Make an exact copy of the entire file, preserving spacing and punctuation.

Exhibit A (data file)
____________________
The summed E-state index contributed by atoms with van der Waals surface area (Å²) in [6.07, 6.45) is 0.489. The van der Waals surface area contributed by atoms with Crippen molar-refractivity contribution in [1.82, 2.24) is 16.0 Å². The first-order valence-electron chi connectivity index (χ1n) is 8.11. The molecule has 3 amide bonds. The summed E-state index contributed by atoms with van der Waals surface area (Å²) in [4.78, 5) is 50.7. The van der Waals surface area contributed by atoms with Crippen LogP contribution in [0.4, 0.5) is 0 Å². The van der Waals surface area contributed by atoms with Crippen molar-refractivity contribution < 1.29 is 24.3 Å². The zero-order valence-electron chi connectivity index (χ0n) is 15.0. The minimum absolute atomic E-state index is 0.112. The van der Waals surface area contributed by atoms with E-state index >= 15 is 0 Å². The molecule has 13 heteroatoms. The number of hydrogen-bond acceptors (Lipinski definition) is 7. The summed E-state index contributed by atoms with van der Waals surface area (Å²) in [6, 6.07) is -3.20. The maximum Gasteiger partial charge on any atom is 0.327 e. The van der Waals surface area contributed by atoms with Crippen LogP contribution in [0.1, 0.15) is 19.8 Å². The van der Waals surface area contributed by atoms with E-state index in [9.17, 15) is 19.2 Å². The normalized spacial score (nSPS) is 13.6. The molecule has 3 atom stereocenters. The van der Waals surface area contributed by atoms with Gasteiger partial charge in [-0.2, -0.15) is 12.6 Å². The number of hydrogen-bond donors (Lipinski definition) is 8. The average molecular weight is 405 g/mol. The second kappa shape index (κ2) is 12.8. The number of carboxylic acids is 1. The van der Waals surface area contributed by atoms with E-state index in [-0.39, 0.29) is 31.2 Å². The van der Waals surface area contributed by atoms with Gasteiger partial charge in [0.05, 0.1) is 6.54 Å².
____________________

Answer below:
The summed E-state index contributed by atoms with van der Waals surface area (Å²) in [6.07, 6.45) is 0.489. The van der Waals surface area contributed by atoms with Crippen molar-refractivity contribution in [1.82, 2.24) is 16.0 Å². The first-order valence-electron chi connectivity index (χ1n) is 8.11. The molecule has 3 amide bonds. The summed E-state index contributed by atoms with van der Waals surface area (Å²) in [4.78, 5) is 50.7. The van der Waals surface area contributed by atoms with Crippen LogP contribution in [0.4, 0.5) is 0 Å². The van der Waals surface area contributed by atoms with Crippen molar-refractivity contribution < 1.29 is 24.3 Å². The zero-order valence-electron chi connectivity index (χ0n) is 15.0. The minimum absolute atomic E-state index is 0.112. The van der Waals surface area contributed by atoms with E-state index >= 15 is 0 Å². The molecule has 13 heteroatoms. The number of hydrogen-bond acceptors (Lipinski definition) is 7. The summed E-state index contributed by atoms with van der Waals surface area (Å²) in [6, 6.07) is -3.20. The maximum Gasteiger partial charge on any atom is 0.327 e. The van der Waals surface area contributed by atoms with Crippen LogP contribution in [0.1, 0.15) is 19.8 Å². The van der Waals surface area contributed by atoms with E-state index in [9.17, 15) is 19.2 Å². The normalized spacial score (nSPS) is 13.6. The molecule has 3 atom stereocenters. The van der Waals surface area contributed by atoms with Gasteiger partial charge in [-0.2, -0.15) is 12.6 Å². The number of hydrogen-bond donors (Lipinski definition) is 8. The average molecular weight is 405 g/mol. The second kappa shape index (κ2) is 12.8. The number of carboxylic acids is 1. The van der Waals surface area contributed by atoms with E-state index in [-0.39, 0.29) is 31.2 Å². The van der Waals surface area contributed by atoms with Gasteiger partial charge in [0.05, 0.1) is 6.54 Å².